Friday, September 23, 2016

Firewatch Review (XONE)

Because they don’t offer typical traditional videogame-y interactivity, so-called “walking simulators” live and die by the strength of the story they tell and the world they let you explore.  If one, or better yet, both can draw you in, then the game can be just as compelling and fun as any action game or shooter.  You have to let yourself be absorbed into the experience, though, which it seems not all players are willing to do quite yet. 

For me personally, I’m already all aboard the walking sim hype train, particularly when they feature themes and settings I can personally relate to like in Firewatch.  I live in Idaho where I’m ten-minutes away in any direction from the great outdoors.  I love nature and fishing and hiking and exploring.  And I’ve even been to a real fire lookout on top of a mountain before.  It was basically coded into my DNA that I would enjoy Firewatch, but the characters and story and incredible presentation are what really made me fall in love with it.  Firewatch isn’t just good “for a walking sim” it is a great game overall and one of my favorite experiences of 2016.  See all of the details in my full review.

Game Details

  • Publisher: Campo Santo
  • Developer: Campo Santo
  • ESRB Rating: “M” for Mature
  • Genre: First-Person-Adventure
  • Pros: Looks great, awesome music, fantastic voice acting, incredible story; exploring nature is amazing
  • Cons: A little more to actually do wouldn’t hurt; choppy performance
  • MSRP: $20

Firewatch takes place in the Wyoming wilderness in the summer of 1989.  You play as a rookie fire lookout volunteer named Henry who took the job to get away from his crappy personal life back home on Boulder, Colorado.  After a brief tutorial where you learn about Henry’s past, and even make a couple of role-playing decisions that help set the tone for your Henry’s personality for that particular playthrough, you’re dumped on top of a mountain to be alone with your thoughts.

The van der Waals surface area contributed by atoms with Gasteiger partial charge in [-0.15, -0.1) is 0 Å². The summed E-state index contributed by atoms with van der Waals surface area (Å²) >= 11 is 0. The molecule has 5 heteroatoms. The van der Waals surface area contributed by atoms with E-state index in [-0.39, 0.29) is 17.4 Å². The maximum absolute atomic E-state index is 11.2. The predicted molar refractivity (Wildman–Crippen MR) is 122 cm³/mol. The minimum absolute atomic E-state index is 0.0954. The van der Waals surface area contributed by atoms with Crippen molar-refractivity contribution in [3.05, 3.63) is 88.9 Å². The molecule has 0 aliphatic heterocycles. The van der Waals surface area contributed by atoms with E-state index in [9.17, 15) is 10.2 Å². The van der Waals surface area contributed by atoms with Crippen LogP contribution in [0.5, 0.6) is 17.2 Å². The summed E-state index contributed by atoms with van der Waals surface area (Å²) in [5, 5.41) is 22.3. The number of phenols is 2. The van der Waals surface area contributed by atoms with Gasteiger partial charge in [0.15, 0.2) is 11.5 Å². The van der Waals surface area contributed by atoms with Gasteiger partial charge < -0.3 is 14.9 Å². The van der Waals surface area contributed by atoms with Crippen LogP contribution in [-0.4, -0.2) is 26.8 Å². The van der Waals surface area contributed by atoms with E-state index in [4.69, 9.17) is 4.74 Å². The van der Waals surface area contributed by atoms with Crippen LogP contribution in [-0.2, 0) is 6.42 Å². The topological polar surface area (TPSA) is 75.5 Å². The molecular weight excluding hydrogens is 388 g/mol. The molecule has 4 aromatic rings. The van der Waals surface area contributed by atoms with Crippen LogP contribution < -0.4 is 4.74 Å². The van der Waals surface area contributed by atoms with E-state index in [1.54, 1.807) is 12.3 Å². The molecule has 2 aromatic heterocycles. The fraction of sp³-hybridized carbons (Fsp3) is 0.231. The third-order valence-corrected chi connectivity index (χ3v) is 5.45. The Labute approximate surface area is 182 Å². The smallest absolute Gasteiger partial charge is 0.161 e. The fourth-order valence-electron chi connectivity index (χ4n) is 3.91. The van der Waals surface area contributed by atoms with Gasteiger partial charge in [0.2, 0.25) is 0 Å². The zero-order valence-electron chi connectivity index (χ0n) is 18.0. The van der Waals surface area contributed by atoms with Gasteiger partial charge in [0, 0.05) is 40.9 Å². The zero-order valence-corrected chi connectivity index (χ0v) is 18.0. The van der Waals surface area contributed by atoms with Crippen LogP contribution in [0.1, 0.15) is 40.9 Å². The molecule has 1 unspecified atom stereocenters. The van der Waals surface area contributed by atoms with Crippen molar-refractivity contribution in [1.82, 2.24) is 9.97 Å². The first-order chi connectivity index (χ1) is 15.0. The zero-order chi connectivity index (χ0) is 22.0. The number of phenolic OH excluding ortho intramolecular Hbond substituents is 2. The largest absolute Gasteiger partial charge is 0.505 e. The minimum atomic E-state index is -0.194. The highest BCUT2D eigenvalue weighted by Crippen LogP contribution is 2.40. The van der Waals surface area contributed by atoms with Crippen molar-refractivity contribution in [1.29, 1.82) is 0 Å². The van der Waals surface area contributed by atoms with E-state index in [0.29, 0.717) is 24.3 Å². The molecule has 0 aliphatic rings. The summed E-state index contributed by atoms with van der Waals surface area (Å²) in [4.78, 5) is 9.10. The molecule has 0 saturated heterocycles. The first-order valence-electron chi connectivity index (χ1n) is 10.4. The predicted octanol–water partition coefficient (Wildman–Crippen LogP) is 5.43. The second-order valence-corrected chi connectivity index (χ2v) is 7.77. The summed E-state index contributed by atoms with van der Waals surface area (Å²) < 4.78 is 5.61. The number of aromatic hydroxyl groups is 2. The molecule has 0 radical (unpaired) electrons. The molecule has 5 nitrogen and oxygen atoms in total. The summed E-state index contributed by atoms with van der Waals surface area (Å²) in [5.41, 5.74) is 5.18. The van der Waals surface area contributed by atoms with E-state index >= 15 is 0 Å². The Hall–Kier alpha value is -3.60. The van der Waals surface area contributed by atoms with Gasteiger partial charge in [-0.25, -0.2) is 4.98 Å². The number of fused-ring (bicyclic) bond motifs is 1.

You aren’t alone, however, as another lookout across the valley by the name of Delilah, who also happens to be your supervisor for the job, is in constant radio contact with Henry.  What starts out as being mildly annoying with Delilah constantly radioing you to chit chat – kinda like Otis in Dead Rising – you soon start actually looking forward to your conversations with her.  After just a couple in-game days on the job, you, both as the player as well as Henry the character, genuinely care about what Delilah has to say.  She’s clever and fun to talk to and her reactions when you report seemingly simple things are a real highlight of the experience.  You get to choose what to report to Delilah, as well as other things to talk about – namely Henry’s past – and you really become attached to her. 

Henry’s time on the mountain isn’t all just fun conversations with a mystery woman across the valley, however, as there is work to be done as well.  The mundane task of checking on some people setting off illegal fireworks sets the real plot into motion and a mystery starts unraveling before you.  I don’t want to spoil anything so I’ll leave out the specific details, but Firewatch takes some fascinating turns and features one of the most goosebump-y moments I’ve felt in a game in years.  Some might complain the ending is a little anticlimactic and plain, but I think you get a thoroughly reasonable and realistic conclusion that suits the game fairly well.  The game is fairly grounded in realism, after all.


Gameplay-wise, Firewatch is a first-person game where you can explore a decently sized chunk of mountain wilderness.  You can’t jump or really interact with much, but you can climb up and down rocky paths, look at lots of pretty scenery, and eventually find equipment that lets you clear brush, take pictures, and rappel down (and climb up) steep cliffs.  My favorite aspect of Firewatch is that it doesn’t really tell you how to get anywhere.  Instead you have a map and a compass and have to figure out how to get around on the mountain on your own, which is awesome.